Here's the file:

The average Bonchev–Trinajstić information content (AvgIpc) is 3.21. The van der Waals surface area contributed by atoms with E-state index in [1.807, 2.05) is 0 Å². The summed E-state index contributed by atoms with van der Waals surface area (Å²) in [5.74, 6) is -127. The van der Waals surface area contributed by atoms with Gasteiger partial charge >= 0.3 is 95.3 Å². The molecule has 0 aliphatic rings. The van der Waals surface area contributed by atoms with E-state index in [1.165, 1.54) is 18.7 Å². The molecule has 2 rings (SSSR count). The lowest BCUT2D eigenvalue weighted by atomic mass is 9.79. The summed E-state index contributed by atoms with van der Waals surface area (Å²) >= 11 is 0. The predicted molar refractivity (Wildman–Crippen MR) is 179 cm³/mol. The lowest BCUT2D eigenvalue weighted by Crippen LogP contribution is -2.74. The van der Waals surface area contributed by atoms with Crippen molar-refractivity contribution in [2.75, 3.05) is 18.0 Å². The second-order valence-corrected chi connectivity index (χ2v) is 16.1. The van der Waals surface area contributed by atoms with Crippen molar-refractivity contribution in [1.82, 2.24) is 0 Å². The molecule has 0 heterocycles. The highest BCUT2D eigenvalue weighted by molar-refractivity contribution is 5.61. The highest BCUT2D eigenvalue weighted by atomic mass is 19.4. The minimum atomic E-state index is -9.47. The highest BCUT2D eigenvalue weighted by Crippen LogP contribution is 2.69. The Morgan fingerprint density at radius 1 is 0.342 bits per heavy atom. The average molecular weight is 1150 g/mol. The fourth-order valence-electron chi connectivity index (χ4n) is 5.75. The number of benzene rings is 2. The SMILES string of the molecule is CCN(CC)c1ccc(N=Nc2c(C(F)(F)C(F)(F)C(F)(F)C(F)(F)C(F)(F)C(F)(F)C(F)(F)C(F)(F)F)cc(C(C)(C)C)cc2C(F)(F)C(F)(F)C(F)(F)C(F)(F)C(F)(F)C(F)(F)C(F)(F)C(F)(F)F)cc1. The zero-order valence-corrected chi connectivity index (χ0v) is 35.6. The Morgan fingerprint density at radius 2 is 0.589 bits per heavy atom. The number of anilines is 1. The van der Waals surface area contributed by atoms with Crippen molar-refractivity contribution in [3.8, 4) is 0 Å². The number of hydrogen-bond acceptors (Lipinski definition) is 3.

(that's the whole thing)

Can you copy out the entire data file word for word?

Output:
The average Bonchev–Trinajstić information content (AvgIpc) is 3.21. The van der Waals surface area contributed by atoms with E-state index in [1.807, 2.05) is 0 Å². The summed E-state index contributed by atoms with van der Waals surface area (Å²) in [5.74, 6) is -127. The van der Waals surface area contributed by atoms with Gasteiger partial charge >= 0.3 is 95.3 Å². The molecule has 0 aliphatic rings. The van der Waals surface area contributed by atoms with E-state index in [1.165, 1.54) is 18.7 Å². The molecule has 2 rings (SSSR count). The lowest BCUT2D eigenvalue weighted by atomic mass is 9.79. The summed E-state index contributed by atoms with van der Waals surface area (Å²) >= 11 is 0. The predicted molar refractivity (Wildman–Crippen MR) is 179 cm³/mol. The lowest BCUT2D eigenvalue weighted by Crippen LogP contribution is -2.74. The van der Waals surface area contributed by atoms with Crippen molar-refractivity contribution in [2.75, 3.05) is 18.0 Å². The second-order valence-corrected chi connectivity index (χ2v) is 16.1. The van der Waals surface area contributed by atoms with Crippen molar-refractivity contribution in [1.82, 2.24) is 0 Å². The molecule has 0 heterocycles. The highest BCUT2D eigenvalue weighted by molar-refractivity contribution is 5.61. The highest BCUT2D eigenvalue weighted by atomic mass is 19.4. The minimum atomic E-state index is -9.47. The highest BCUT2D eigenvalue weighted by Crippen LogP contribution is 2.69. The Morgan fingerprint density at radius 1 is 0.342 bits per heavy atom. The average molecular weight is 1150 g/mol. The fourth-order valence-electron chi connectivity index (χ4n) is 5.75. The number of benzene rings is 2. The SMILES string of the molecule is CCN(CC)c1ccc(N=Nc2c(C(F)(F)C(F)(F)C(F)(F)C(F)(F)C(F)(F)C(F)(F)C(F)(F)C(F)(F)F)cc(C(C)(C)C)cc2C(F)(F)C(F)(F)C(F)(F)C(F)(F)C(F)(F)C(F)(F)C(F)(F)C(F)(F)F)cc1. The zero-order valence-corrected chi connectivity index (χ0v) is 35.6. The Morgan fingerprint density at radius 2 is 0.589 bits per heavy atom. The number of anilines is 1. The van der Waals surface area contributed by atoms with Crippen molar-refractivity contribution in [3.8, 4) is 0 Å². The number of hydrogen-bond acceptors (Lipinski definition) is 3.